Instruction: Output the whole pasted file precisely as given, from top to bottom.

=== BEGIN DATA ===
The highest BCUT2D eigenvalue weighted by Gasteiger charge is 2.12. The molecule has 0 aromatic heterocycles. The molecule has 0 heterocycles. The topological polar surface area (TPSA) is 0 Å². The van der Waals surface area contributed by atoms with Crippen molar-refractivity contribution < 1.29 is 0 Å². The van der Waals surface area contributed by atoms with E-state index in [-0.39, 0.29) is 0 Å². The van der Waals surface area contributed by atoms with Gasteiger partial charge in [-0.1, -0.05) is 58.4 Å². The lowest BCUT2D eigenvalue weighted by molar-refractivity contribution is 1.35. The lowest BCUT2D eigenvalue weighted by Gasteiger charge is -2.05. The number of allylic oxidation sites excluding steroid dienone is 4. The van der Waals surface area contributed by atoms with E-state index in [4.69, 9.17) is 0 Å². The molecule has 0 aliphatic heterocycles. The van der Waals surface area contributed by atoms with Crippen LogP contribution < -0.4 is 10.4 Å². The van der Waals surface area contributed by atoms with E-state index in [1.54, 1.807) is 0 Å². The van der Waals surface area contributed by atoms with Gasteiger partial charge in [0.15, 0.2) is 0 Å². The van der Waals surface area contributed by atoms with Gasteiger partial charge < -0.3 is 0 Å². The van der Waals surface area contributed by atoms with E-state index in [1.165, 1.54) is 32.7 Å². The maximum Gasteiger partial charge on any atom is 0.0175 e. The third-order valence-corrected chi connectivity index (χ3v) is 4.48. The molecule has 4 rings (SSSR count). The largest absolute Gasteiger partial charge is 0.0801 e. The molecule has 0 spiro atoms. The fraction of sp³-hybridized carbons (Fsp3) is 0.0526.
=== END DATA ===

The highest BCUT2D eigenvalue weighted by Gasteiger charge is 2.12. The molecule has 0 aromatic heterocycles. The molecule has 0 heterocycles. The topological polar surface area (TPSA) is 0 Å². The van der Waals surface area contributed by atoms with Crippen molar-refractivity contribution < 1.29 is 0 Å². The van der Waals surface area contributed by atoms with E-state index in [-0.39, 0.29) is 0 Å². The van der Waals surface area contributed by atoms with Gasteiger partial charge in [-0.1, -0.05) is 58.4 Å². The lowest BCUT2D eigenvalue weighted by molar-refractivity contribution is 1.35. The lowest BCUT2D eigenvalue weighted by Gasteiger charge is -2.05. The number of allylic oxidation sites excluding steroid dienone is 4. The van der Waals surface area contributed by atoms with E-state index in [4.69, 9.17) is 0 Å². The molecule has 0 aliphatic heterocycles. The van der Waals surface area contributed by atoms with Crippen LogP contribution < -0.4 is 10.4 Å². The van der Waals surface area contributed by atoms with E-state index in [1.54, 1.807) is 0 Å². The van der Waals surface area contributed by atoms with Gasteiger partial charge in [0.15, 0.2) is 0 Å². The van der Waals surface area contributed by atoms with Gasteiger partial charge < -0.3 is 0 Å². The van der Waals surface area contributed by atoms with E-state index in [1.165, 1.54) is 32.7 Å². The maximum Gasteiger partial charge on any atom is 0.0175 e. The third-order valence-corrected chi connectivity index (χ3v) is 4.48. The molecule has 4 rings (SSSR count). The largest absolute Gasteiger partial charge is 0.0801 e. The molecule has 0 spiro atoms. The fraction of sp³-hybridized carbons (Fsp3) is 0.0526.